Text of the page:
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Unix C-Shell special characters and their uses

Last revision August 9, 2004

Here is a list of the characters that have special meanings to the C-shell. You should avoid using any of these in your filenames. If you need to use one of them in a filename or as part of an expression or argument to a command, quote the word containing the character within a pair of apostrophes ('), or preceed the special character with a backslash (\), in order to remove its special meaning.

Blanks or tabs are used to separate words on the command line. If you want to embed blanks in a command argument, enclose that argument in quotes.

Used to separate directory names in a file path specification; cannot be used as part of a filename.

Used to escape the special meaning of the next character so it will not be interpreted by the shell. Double it (\\) to use a real backslash character.

' "
Used in pairs to quote other special characters so they will not be interpreted by the shell, or to embed blanks. A pair of apostrophes (') protects all embedded special characters from shell interpretation, except the exclamation point (!), which can only be escaped by the backslash (\). A pair of quotation marks (") allows shell interpretation of embedded exclamation points and dollar signs (for variable substitution). A pair of one type of quote mark can be used to enclose a single instance of the other and protect it from interpretation. In general, use a pair of apostrophes when you are trying to prevent all special character interpretation, and use a pair of quotation marks when you are trying to prevent special character interpretation but still allow variable substitution (as in shell scripts).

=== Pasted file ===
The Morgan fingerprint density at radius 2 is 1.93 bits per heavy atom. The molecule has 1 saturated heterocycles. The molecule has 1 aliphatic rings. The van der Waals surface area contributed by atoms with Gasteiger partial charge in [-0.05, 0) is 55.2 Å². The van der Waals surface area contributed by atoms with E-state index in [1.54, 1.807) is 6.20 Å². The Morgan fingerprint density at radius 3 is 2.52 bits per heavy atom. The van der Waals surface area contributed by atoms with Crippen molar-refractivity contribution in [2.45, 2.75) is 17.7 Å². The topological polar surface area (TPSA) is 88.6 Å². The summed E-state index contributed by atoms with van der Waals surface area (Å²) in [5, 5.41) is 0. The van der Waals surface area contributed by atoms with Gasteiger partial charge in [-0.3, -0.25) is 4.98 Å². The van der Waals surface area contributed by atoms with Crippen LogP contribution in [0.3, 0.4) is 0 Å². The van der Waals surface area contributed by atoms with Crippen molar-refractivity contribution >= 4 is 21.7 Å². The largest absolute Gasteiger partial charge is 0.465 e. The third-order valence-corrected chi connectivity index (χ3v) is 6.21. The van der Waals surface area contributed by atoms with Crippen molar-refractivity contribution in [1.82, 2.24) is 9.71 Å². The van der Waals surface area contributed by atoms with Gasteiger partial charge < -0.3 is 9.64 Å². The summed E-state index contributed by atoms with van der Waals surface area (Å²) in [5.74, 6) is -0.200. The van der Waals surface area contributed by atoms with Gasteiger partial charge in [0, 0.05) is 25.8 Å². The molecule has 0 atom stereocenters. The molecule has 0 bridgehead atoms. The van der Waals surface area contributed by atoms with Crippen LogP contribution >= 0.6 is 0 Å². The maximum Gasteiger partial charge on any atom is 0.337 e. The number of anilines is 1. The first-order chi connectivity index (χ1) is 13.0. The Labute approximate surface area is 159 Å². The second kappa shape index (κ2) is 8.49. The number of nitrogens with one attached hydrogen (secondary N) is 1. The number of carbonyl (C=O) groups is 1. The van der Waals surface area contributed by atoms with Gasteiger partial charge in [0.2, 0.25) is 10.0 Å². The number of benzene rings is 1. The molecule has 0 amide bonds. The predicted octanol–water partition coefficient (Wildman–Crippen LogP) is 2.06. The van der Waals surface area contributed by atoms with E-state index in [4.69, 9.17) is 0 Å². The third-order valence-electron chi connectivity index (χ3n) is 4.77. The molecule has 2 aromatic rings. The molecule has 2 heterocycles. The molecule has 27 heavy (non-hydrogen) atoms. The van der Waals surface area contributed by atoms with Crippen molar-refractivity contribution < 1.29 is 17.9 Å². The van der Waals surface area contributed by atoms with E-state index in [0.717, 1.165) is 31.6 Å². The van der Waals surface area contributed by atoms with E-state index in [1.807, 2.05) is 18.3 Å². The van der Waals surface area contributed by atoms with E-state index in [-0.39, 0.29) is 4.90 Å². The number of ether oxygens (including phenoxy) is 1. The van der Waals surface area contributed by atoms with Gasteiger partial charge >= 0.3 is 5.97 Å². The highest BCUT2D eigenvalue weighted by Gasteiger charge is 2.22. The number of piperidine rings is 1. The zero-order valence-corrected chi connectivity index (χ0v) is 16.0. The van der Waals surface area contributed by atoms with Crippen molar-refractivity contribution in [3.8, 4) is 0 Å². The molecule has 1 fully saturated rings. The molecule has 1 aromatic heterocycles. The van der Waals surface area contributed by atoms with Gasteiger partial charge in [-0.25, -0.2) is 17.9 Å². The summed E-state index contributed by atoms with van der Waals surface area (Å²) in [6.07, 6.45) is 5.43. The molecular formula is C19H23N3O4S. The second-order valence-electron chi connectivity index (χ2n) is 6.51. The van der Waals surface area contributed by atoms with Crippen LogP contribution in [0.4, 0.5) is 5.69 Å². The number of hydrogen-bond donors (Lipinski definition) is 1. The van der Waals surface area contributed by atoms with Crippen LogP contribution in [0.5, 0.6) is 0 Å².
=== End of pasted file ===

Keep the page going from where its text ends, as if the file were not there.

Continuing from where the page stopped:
* ? [ - ] { } ~
Used for wildcard filename expansion. The hyphen (-) has special meaning only if enclosed in square brackets.

Used to signal variable substitution, if placed at the beginning of a word, which is then taken as the variable name. Can be escaped with a backslash (\) to use a real dollar sign in a command line, except that variable substitution is always performed when a dollar sign is found inside a pair of quotation marks ("). Variable substitution never occurs inside a pair of apostrophes (').

Used for command history reference. Works even inside a pair of apostrophes (') or quotation marks ("), unless escaped with a backslash (\).

& ; ( )
Used in process control.

< > |
Used in input/output redirection.

# @
These do not have special meaning to the shell on Earth Sciences systems. On some ancient Unix systems they are used as character erase and line erase characters.

Note, however, that on some Unix systems (but not pangea) any file whose name begins with the # character is treated as a scratch file and automatically erased by the system on the day after it is created.

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